In the past week since extreme flooding from heavy rains devastated towns across West Virginia, Jim Monroe, owner of Greenbrier Nurseries, a grower-retailer in Virginia and West Virginia, has led a relief effort that has collected donations from places as far as Texas and Canada.
It all started June 23, when he posted a call out on Facebook to fans of his weekly Farm to Table Roanoke, a weekly, year-round farmers market that was the focus of an article Garden Center magazine published about Greenbrier in March. He asked customers to help with flood relief efforts by bringing in donations.
In less than a week, Monroe, his team and volunteers sent 24 box trucks filled with bottled water, trash bags, mops, bleach, buckets, diapers, paper goods and other donated supplies to the most hard-hit places, including White Sulfur Springs, Covington, Rainelle and Callahan. In just three days, 47 people raised $6,370 (and counting) on a GoFundMe account Monroe set up as of press time. Companies offered up their trucks, including Black Dog Salvage, and the Roanoke Target and FedEx.
“It’s the power of social media,” says Monroe, who also posted updates on his Greenbrier Nurseries Facebook page. “It’s just so amazing that you can impact people so fast. Thousands and thousands of cases of water, and I couldn’t even tell you how many bottles of bleach and buckets, food and bottled water, it’s just unreal.”
When Monroe reached out to Garden Center magazine to tell us about the incredible support he's receiving from the community, we asked if he was impacted. “We had some water in our office, but nothing compared to what other people are dealing with," he says. "We had a few employees who were displaced, but everybody is OK.”
Rushing waters carried cars and even homes away, and Monroe says the devastation is hard to describe. One meteorologist called it “A 1-in-1,000-year storm,” as at least 9 inches of rain fell in 36 hours in parts of Greenbrier County, according to an article in The Herald Dispatch. At least 25 people were killed in the storm, and others remain missing.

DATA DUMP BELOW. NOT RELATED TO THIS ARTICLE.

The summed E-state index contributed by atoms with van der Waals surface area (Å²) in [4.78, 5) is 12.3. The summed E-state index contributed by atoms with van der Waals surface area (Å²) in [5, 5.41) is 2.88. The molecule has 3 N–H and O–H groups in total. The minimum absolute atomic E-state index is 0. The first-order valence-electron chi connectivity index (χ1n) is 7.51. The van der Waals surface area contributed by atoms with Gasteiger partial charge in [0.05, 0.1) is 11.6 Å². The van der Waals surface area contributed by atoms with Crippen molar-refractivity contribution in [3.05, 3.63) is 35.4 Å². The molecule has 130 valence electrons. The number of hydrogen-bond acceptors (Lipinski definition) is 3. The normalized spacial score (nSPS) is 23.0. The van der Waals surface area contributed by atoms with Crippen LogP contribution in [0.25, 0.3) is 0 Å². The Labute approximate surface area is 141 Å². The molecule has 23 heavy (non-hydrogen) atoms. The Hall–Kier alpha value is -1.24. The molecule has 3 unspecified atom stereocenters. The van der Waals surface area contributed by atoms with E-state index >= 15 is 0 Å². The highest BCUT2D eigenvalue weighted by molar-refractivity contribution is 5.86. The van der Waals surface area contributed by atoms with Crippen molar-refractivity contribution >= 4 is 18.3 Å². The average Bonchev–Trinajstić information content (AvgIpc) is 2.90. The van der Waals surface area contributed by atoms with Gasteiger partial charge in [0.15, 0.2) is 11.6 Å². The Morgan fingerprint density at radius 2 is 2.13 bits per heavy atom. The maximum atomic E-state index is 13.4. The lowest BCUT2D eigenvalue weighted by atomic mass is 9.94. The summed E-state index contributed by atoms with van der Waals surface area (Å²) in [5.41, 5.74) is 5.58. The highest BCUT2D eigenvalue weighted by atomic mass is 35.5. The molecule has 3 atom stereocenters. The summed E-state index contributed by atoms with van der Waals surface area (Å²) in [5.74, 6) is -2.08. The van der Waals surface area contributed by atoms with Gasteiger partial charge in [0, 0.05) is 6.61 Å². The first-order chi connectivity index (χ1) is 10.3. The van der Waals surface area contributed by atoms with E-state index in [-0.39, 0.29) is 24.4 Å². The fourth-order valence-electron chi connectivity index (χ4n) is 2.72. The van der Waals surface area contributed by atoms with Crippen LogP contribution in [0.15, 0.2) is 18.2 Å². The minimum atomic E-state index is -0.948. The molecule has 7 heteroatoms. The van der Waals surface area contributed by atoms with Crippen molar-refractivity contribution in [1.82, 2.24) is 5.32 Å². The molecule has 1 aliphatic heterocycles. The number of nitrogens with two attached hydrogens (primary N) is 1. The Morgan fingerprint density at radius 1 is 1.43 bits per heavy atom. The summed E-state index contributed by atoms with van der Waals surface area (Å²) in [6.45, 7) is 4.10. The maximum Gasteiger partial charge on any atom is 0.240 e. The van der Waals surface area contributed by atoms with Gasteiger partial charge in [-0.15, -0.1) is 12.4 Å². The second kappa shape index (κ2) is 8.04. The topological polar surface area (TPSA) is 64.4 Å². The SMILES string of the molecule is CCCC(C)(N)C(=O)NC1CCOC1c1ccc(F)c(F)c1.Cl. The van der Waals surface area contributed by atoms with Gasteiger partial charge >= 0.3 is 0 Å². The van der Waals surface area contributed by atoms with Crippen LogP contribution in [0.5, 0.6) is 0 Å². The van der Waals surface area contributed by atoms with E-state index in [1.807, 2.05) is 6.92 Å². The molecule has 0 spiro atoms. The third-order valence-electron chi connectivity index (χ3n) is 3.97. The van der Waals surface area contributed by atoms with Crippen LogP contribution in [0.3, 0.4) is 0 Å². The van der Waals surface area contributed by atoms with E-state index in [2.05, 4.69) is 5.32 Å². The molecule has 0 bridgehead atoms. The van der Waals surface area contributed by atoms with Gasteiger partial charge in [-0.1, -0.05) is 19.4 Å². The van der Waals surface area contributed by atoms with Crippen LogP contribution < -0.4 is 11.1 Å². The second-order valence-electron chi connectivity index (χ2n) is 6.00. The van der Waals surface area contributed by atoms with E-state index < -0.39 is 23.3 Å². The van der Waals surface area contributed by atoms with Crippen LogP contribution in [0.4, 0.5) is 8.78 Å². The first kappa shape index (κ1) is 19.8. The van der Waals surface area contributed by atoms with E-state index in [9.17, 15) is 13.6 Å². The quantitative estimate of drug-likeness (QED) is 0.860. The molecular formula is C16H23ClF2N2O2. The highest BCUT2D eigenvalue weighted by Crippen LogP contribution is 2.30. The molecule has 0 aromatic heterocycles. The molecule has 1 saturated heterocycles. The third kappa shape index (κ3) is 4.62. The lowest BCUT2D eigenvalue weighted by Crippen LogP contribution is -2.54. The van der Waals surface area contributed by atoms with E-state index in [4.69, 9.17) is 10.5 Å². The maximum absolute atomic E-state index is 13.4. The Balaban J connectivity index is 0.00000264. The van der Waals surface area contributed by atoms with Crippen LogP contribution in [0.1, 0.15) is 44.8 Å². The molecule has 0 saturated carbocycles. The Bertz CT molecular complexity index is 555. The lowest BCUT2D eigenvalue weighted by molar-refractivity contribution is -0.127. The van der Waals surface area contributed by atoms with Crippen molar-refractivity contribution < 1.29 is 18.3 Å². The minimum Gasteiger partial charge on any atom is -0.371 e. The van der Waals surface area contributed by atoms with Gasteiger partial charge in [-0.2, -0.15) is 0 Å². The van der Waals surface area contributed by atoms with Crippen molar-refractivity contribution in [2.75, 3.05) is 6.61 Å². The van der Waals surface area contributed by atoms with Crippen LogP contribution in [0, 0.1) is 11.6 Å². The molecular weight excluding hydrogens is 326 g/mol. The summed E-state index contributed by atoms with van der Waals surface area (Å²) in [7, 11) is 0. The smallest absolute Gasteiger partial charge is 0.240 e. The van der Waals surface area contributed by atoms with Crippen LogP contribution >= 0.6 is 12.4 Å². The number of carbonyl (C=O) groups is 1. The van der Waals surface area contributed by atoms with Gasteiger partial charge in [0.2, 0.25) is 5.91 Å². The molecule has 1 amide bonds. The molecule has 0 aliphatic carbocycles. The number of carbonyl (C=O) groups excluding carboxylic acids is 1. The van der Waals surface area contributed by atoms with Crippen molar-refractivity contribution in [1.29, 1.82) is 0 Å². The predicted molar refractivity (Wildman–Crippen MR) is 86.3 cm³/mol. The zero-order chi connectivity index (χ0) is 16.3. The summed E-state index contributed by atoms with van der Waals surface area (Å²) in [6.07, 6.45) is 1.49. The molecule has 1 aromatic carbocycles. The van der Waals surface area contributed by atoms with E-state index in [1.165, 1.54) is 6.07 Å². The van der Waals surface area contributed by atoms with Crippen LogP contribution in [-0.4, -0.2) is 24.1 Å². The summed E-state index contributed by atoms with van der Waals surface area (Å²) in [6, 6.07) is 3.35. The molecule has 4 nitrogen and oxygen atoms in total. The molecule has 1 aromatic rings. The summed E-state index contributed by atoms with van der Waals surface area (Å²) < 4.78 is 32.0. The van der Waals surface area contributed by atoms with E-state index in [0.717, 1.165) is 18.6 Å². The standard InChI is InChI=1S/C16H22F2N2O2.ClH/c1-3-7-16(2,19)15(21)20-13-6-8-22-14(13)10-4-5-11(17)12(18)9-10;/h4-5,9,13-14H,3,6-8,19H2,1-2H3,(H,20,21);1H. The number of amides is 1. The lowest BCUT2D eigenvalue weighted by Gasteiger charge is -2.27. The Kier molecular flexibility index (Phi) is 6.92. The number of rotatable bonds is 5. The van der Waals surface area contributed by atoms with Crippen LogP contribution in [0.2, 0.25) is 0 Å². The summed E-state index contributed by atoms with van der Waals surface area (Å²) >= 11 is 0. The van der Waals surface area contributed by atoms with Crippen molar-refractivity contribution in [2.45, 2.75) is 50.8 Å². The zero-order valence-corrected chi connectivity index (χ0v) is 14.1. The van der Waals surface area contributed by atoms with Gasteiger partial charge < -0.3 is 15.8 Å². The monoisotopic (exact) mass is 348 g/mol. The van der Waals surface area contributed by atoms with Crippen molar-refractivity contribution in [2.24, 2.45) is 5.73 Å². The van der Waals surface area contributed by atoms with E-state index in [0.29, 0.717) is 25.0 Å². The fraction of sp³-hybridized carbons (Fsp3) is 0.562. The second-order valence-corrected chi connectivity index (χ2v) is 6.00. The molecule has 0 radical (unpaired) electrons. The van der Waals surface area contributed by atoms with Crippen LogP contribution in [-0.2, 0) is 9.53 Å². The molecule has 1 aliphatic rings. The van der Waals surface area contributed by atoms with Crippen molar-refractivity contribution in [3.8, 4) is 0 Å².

“It’s Hurricane Katrina. There are [thousands of] people who have lost their houses, and deaths and people missing,” he says. “I couldn’t tell you the amount of dead pets and dead livestock. It’s just unbelievable.”
What else was unbelievable to Monroe is the support that poured in not only locally from customers and businesses, but across the country. He says at least a dozen independent garden centers raised or contributed money, and quickly.
“The story that I think is really amazing is that I have this double-dog secret Facebook page where there is no media or suppliers, just garden center owners. I was telling people about the outpouring of support we’ve had from our customers. Yesterday (June 28,) we had people bring in checks and stick them in a mason jar on the counter that says ‘flood donation.’ We added it up last night, and there must be $8,000 worth of checks,” Monroe says. “So I was just telling people that [on Facebook], and talking about how great it was. The first person to do something was Tina Bemis [of Bemis Farms Nursery in Spencer, Mass.] She had a sale one day … she had customers make donations and sent me $1,600.”
“Since last week, [Monroe] has been receiving and trucking supplies to the worst of the towns hit nearby,” Distinctive Gardens wrote. “He’s not able to focus on his business at the moment. It’s all about helping his community.”
That's certainly clear from a recent post on his Facebook page:
"With the cancellation of The Greenbrier Classic, we had a major order cancelled for beautiful plants for the tents and luxury boxes... We will have them for sale this weekend... Part of sales will go to #helpwv. Help us recoup our cost and help others at the same time!"
Monroe talked about businesses and volunteers who have chipped in, though, focusing on others, naming garden centers in North Carolina, Pennsylvania, British Columbia and Texas.
“It’s just unreal. We’ve literally, just from little independent garden centers, probably collected $10,000 [in cash] from independents across the country who don’t have any reason to do this other than the fact they are good people,” he says. “It tells you a lot about the industry we’re in.”
Monroe estimates they have raised more than $100,000 in supplies, checks and cash so far.
“It’s just an amazing thing people who have reached out to do what they’ve done, how our retail customers have responded.”
To learn more about how you can help, visit Farm to Table Roanoke’s Facebook page.
Photo courtesy of Farm to Table Roanoke's Facebook page.This article has been updated. Bemis Farms Nursery donated not nearly $1,000, but $1,600.